Prediction: With his 313-170-57 record in Vancouver, Vigneault won't be unemployed for long. Whoever is the new head coach, and there are plenty of options, expect it be someone with a reputation for uptempo, offense-first hockey to appease the restless fanbase.
Keith Ballard, Dale Weise and Andrew Ebbett, all of whom might be gone shortly.
Clearly, the current roster couldn't get it done, after losing eight of its last nine playoff games. While the core of the team has no trade clauses, there are several free agents who will be moving on as management reshapes the roster.
Derek Roy, Manny Malhotra and Mason Raymond are all veteran forwards who will be almost assuredly gone. On defence, Cam Barker shouldn't be offered a new contract.
Veterans Maxim Lapierre and Andrew Alberts are useful players, and the Canucks should attempt to re-sign them, but they might want to leave Vancouver for teams that they can play more of a role on.
As part of the new CBA, teams also have two buyouts that can be made this summer without impacting the salary cap like a regular buyout.
Keith Ballard, with his $4,200,000, is almost assuredly guaranteed to receive one of those buyouts, as he has been a healthy scratch repeatedly in the playoffs, with rookies (Chris Tanev in 2011 and Frank Corrado in 2013) playing ahead of him.
Ballard has all the physical tools to be a good NHL defender, and he was productive in Phoenix and Florida, but he just hasn't been able to play Vigneault's system and therefore frequently didn't play at all.
David Booth might be a buyout candidate as well. Making $4,250,000 a year, he has been hobbled by injuries and only played 68 games over the last two seasons.
Rather than gamble that he can overcome being injury-prone, management instead might decide that cap space is better allocated to someone who can be counted on to play, rather than rehab, on a regular basis.
Prediction: Booth and Ballard are both bought out, and only Lapierre is re-signed from the unrestricted free agents.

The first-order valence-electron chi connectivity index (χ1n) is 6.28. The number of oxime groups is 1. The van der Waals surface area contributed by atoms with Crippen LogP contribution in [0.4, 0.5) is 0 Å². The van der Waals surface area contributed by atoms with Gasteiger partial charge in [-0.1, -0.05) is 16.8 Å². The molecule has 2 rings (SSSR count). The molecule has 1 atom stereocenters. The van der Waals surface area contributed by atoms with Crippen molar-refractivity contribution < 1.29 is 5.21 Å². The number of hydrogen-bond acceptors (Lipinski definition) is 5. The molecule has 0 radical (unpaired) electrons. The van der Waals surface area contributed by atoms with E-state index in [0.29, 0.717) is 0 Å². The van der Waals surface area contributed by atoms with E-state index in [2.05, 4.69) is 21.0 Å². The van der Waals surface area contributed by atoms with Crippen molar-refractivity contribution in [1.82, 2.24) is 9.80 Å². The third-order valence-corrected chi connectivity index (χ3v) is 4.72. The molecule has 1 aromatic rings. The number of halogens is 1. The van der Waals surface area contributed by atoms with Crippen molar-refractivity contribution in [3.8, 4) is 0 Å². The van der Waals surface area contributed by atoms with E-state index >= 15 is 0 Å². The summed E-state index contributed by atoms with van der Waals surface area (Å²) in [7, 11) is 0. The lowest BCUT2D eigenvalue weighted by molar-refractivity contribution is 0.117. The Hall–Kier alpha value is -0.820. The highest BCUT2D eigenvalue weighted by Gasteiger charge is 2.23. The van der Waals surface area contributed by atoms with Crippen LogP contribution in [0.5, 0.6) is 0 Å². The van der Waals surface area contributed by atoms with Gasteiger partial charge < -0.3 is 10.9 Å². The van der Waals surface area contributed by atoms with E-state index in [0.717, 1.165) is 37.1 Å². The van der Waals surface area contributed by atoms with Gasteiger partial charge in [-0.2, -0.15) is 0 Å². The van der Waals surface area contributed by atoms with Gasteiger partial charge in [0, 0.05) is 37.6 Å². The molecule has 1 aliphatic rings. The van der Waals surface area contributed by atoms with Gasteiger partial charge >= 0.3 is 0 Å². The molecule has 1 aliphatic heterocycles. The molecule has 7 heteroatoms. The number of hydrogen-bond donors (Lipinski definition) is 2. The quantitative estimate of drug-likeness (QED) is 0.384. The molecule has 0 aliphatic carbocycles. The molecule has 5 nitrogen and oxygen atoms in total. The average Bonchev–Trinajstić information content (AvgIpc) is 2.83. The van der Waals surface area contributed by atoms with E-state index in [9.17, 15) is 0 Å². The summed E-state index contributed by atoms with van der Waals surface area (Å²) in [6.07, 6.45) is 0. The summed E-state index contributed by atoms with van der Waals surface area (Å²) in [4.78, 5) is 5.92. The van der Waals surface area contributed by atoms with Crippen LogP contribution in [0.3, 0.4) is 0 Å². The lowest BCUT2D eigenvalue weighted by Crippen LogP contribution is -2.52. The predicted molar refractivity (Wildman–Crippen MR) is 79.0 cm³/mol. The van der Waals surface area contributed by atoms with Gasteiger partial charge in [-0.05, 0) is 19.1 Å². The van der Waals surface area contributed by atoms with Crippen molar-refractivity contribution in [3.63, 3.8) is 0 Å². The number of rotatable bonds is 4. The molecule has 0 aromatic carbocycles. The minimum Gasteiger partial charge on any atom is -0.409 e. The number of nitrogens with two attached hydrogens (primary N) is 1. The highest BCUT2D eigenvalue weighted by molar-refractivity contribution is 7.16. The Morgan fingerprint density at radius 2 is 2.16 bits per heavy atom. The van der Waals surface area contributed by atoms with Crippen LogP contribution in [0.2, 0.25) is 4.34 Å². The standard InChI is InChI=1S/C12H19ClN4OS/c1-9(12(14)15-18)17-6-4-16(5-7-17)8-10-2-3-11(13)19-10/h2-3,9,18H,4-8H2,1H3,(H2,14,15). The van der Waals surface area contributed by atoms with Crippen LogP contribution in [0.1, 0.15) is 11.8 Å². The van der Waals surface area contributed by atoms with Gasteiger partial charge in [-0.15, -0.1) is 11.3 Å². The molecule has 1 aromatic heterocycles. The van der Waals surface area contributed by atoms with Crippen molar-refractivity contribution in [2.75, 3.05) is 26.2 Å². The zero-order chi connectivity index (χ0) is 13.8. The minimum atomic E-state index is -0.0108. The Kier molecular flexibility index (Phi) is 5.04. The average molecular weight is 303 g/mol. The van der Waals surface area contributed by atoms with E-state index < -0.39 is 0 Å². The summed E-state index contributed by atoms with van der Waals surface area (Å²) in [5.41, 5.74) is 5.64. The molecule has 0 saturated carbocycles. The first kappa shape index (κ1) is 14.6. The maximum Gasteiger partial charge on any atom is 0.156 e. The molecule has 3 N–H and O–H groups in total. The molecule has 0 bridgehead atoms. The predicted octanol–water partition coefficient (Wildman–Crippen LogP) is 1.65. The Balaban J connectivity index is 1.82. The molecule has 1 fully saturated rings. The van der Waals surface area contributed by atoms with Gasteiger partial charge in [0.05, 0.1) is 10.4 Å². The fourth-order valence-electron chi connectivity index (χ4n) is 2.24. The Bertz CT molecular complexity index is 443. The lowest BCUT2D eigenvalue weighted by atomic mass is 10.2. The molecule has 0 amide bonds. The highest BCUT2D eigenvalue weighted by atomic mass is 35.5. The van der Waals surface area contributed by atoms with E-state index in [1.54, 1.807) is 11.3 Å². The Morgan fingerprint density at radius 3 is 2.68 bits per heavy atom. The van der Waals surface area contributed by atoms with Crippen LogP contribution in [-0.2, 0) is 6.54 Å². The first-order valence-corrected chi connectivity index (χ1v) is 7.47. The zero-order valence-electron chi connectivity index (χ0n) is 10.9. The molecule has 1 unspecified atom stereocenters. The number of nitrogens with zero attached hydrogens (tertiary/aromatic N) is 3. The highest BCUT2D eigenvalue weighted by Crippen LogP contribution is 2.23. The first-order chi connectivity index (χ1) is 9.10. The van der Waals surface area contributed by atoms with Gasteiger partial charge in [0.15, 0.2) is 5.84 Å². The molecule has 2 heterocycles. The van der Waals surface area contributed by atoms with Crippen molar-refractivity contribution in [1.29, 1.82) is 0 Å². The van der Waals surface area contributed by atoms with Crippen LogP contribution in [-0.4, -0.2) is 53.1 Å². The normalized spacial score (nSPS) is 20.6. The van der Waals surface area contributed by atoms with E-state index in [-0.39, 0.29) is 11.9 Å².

This one goes without saying. Ever since Vigneault handed the reins over to Schneider as the starting goalie midway through the 2012 playoffs, Luongo's days have been numbered.
As has been well-documented, Gillis hasn't been able to pull the trigger on a deal that he likes for his veteran goalie.
This situation needs to end, even if only a trade for draft picks or prospects.
Of course, since this is Vancouver, it isn't out of the question that Schneider might be the one traded. He certainly has a more palatable contract, and more teams would be interested, thereby generating a better return for the Canucks. Of course, for this to happen, management would have to grovel to Luongo and issue a public mea culpa for the way he has been treated.
But then again, if it is a new manager and coach, Luongo might be more inclined to listen.
Prediction: Luongo is traded by the draft, and Schneider lives up to his potential with a regular schedule.
Edler (left) at the 2012 All-Star Game.
Alex Edler is the youngest of the core players at only 27, and the only one who doesn't have a no-trade clause.
However, his new contract extension that kicks in on July 1, 2013, does include a no-trade clause, so if the Canucks did want to trade a core piece to make a big impact, they would want to do it at the draft.
There are plenty of teams that would want an All-Star 6'3" defenceman just entering his prime who can play physical and also rack up points, despite his inconsistency.
Looking around the league at teams that need defence, the Philadelphia Flyers would seem to be a good fit. Edler would automatically become their best defenceman. They also have the sort of young forwards like Brayden Schenn or Sean Couturier whom Vancouver would most likely covet.
Of course, all the reasons why other teams would want Edler are also reasons why the Canucks would want to keep him.
His biggest flaw is inconsistency, and maybe a different coach might be able to fix that. Edler has only ever had Vigneault as an NHL coach, and a new voice or approach might work wonders.
Prediction: Edler is traded. As much as I don't want to see him go, he is the only major piece that doesn't have a no-trade clause, and he should bring back an impact forward in an old fashioned hockey trade.